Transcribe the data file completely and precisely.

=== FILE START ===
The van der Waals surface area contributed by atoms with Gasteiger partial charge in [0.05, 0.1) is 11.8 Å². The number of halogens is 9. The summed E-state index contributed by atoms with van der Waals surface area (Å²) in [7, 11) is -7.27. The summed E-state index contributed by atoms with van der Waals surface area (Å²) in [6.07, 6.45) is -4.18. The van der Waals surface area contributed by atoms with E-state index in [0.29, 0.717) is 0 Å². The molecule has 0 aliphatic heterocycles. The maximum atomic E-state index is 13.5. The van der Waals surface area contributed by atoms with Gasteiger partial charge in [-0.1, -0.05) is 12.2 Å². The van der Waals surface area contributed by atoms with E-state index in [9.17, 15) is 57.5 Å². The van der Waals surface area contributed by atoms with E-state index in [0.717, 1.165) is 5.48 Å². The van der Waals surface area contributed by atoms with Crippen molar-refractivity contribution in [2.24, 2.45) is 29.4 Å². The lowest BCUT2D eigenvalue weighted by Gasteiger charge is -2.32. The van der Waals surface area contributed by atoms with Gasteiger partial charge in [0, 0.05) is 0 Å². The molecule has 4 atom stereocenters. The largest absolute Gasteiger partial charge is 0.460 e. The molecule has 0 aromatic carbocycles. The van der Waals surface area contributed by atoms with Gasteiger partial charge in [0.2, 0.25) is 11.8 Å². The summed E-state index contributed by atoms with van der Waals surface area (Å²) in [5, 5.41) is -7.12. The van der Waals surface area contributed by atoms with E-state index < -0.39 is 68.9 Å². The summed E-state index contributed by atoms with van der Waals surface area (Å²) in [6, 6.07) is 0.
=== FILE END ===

The van der Waals surface area contributed by atoms with Gasteiger partial charge in [0.05, 0.1) is 11.8 Å². The number of halogens is 9. The summed E-state index contributed by atoms with van der Waals surface area (Å²) in [7, 11) is -7.27. The summed E-state index contributed by atoms with van der Waals surface area (Å²) in [6.07, 6.45) is -4.18. The van der Waals surface area contributed by atoms with E-state index in [0.29, 0.717) is 0 Å². The molecule has 0 aliphatic heterocycles. The maximum atomic E-state index is 13.5. The van der Waals surface area contributed by atoms with Gasteiger partial charge in [-0.1, -0.05) is 12.2 Å². The van der Waals surface area contributed by atoms with E-state index in [9.17, 15) is 57.5 Å². The van der Waals surface area contributed by atoms with E-state index in [0.717, 1.165) is 5.48 Å². The van der Waals surface area contributed by atoms with Crippen molar-refractivity contribution in [2.24, 2.45) is 29.4 Å². The lowest BCUT2D eigenvalue weighted by Gasteiger charge is -2.32. The van der Waals surface area contributed by atoms with Gasteiger partial charge in [0, 0.05) is 0 Å². The molecule has 4 atom stereocenters. The largest absolute Gasteiger partial charge is 0.460 e. The molecule has 0 aromatic carbocycles. The van der Waals surface area contributed by atoms with Gasteiger partial charge in [0.2, 0.25) is 11.8 Å². The summed E-state index contributed by atoms with van der Waals surface area (Å²) in [5, 5.41) is -7.12. The van der Waals surface area contributed by atoms with E-state index < -0.39 is 68.9 Å². The summed E-state index contributed by atoms with van der Waals surface area (Å²) in [6, 6.07) is 0.